Canadian Manufacturing

More policy, less pomp as Biden Trudeau meet virtually

by The Associated Press   

Human Resources Manufacturing Regulation Public Sector

The two leaders outlined how the neighbouring countries will work together to fight COVID-19, curb climate emissions and pursue other shared priorities

Justin Trudeau and Joe Biden Photo By Adam Scotti (PMO)

WASHINGTON — President Joe Biden’s first bilateral meeting with Canada’s Justin Trudeau since taking office was high on policy, low on pomp and featured a very large swipe at Biden’s predecessor as the coronavirus forced the two leaders to convene virtually on Feb. 23 rather than gathering with customary Oval Office fanfare.

The two leaders — Biden in the Roosevelt Room at the White House and Trudeau in the prime minister’s office in Ottawa — delivered friendly opening remarks in front of the media, with flags from both countries on display at both ends of the long-distance conversation.

“The United States has no closer friend, no closer friend, than Canada,” Biden said.

Trudeau, in turn, commended Biden for quickly rejoining the Paris climate accord, a worldwide pact to curb climate emissions that President Donald Trump walked away from early in his term. The prime minister, who had a frosty relationship with Trump at times, worked in a jab at Trump as he praised Biden.

“U.S. leadership has been sorely missed over the past years,” Trudeau said. “And I have to say as we were preparing the joint rollout of the communique on this, it’s nice when the Americans are not pulling out all the references to climate change and instead adding them in.”

In remarks at the end of the talks, Biden for the first time publicly spoke out against the detention of two Canadian citizens imprisoned in China in apparent retaliation for Canada’s arrest of a top Huawei executive.

“Human beings are not bartering chips,” Biden said of the two Canadians. “We are going to work together until their safe return.”

Trudeau, for his part, publicly thanked Biden for his support in seeking the men’s release.

Michael Spavor and Michael Kovrig were detained in China following the arrest of Huawei Chief Financial Officer Meng Wanzhou in Canada after the U.S. requested her extradition to face charges that the Chinese telecom company executive committed wire and bank fraud and violated U.S. sanctions on Iran. She denies the allegations.

China lashed out at Canada last week for joining the U.S. and 56 other countries in endorsing a declaration denouncing state-sponsored arbitrary detention of foreign citizens for political purposes.

Trudeau’s broadside of Trump was a notable coda to a relationship marked by some notably undiplomatic moments.

The Republican president, in a fit of pique in 2018, took to Twitter to label the prime minister “dishonest and weak” after Trudeau voiced objections to Trump raising tariffs on steel and aluminum from Canada, Mexico and the European Union.

Trump blew up again at Trudeau in 2019, calling him “two-faced” after the Canadian leader was caught on video mocking the American president as he spoke to other world leaders on the sidelines of a NATO conference at Buckingham Palace.

In pre-pandemic times, the Biden-Trudeau meeting would have been held with far more fanfare: Biden welcoming the Canadian prime minister with great ceremony upon his arrival, an Oval Office talk between the two leaders, a joint news conference and perhaps a luncheon.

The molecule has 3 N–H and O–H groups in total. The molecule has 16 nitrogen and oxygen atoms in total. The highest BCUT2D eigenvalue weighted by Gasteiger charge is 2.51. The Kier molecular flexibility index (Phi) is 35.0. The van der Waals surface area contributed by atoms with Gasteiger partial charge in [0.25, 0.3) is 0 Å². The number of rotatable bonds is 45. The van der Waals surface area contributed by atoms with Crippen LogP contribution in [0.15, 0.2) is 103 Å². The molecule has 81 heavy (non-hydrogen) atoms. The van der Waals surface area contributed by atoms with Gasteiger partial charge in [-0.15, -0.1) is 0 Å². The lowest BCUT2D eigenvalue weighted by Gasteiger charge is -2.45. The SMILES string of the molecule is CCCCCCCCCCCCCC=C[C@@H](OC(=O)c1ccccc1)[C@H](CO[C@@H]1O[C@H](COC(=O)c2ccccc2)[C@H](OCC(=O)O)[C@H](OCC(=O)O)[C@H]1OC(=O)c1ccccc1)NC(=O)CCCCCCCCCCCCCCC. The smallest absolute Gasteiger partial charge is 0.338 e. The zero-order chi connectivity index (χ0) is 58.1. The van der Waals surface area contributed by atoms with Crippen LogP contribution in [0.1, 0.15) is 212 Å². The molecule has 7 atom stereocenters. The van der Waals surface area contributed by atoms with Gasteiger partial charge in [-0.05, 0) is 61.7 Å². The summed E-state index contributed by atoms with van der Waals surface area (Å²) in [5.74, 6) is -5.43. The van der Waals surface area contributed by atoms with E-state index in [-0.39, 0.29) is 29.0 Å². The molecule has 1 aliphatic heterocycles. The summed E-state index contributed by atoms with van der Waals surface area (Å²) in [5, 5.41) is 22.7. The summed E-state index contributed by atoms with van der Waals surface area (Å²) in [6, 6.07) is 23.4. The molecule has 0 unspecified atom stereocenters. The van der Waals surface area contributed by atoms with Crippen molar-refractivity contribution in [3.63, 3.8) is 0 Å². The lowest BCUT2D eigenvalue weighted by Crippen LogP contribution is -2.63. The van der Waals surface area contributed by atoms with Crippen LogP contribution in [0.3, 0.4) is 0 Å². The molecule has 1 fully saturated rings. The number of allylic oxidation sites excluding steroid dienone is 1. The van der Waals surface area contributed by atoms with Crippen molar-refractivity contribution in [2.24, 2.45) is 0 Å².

But with both leaders stressing caution to their citizens, Biden and Trudeau set aside the typical protocol in favour talks by video conference. U.S. presidents traditionally invite the Canadian prime minister for their first meeting with a world leader.

While cable stations in the United States stuck with breaking news about pro golfer Tiger Woods’ serious car crash, Canada’s CTV and CBC carried the leaders’ opening remarks live.

The two leaders agreed to a “road map” outlining how the neighbouring countries will work together to fight COVID-19, curb climate emissions and pursue other shared priorities.

It was unclear whether Trudeau again raised with the Democratic president the idea of allowing Canada, which is struggling to vaccinate its population, to buy vaccines from pharmaceutical giant Pfizer’s manufacturing facility in Michigan. Canada currently is getting vaccines shipped from a Pfizer plant in Belgium.

Trudeau brought up the issue when the two leaders spoke by phone last month, Biden’s first call to a foreign leader as president. But Biden’s “first priority” remains “ensuring every American is vaccinated,” White House press secretary Jen Psaki said ahead of the meeting.

The prime minister’s office said in a statement that Biden and Trudeau discussed how the pandemic “will not end until everyone, everywhere has access to a vaccine” and “the importance of avoiding measures that may constrain the critical trade and supply-chain security between our countries.”

Neither leader in public remarks mentioned differences over Biden’s “Buy American” executive order or his decision to halt construction of the Keystone XL pipeline, a transcontinental project that was to bring oil from the tar sands of Alberta to the Texas Gulf Coast, passing through Montana, South Dakota, Nebraska, Kansas and Oklahoma.

Trudeau, who supported the project, expressed his disappointment with Biden’s decision when the two spoke by phone last month.

The “Buy American” executive order that Biden signed during his first week in office is designed to encourage the federal government to spend more of the roughly $600 billion earmarked for procurement to boost U.S. factories and hiring.

Biden previously said that as part of the push he was creating a “Made in America” office to evaluate contracts and make sure waivers are used only in “very limited circumstances.” The issue is crucial to Canada since the U.S. accounts for about 75% of its exports.


Stories continue below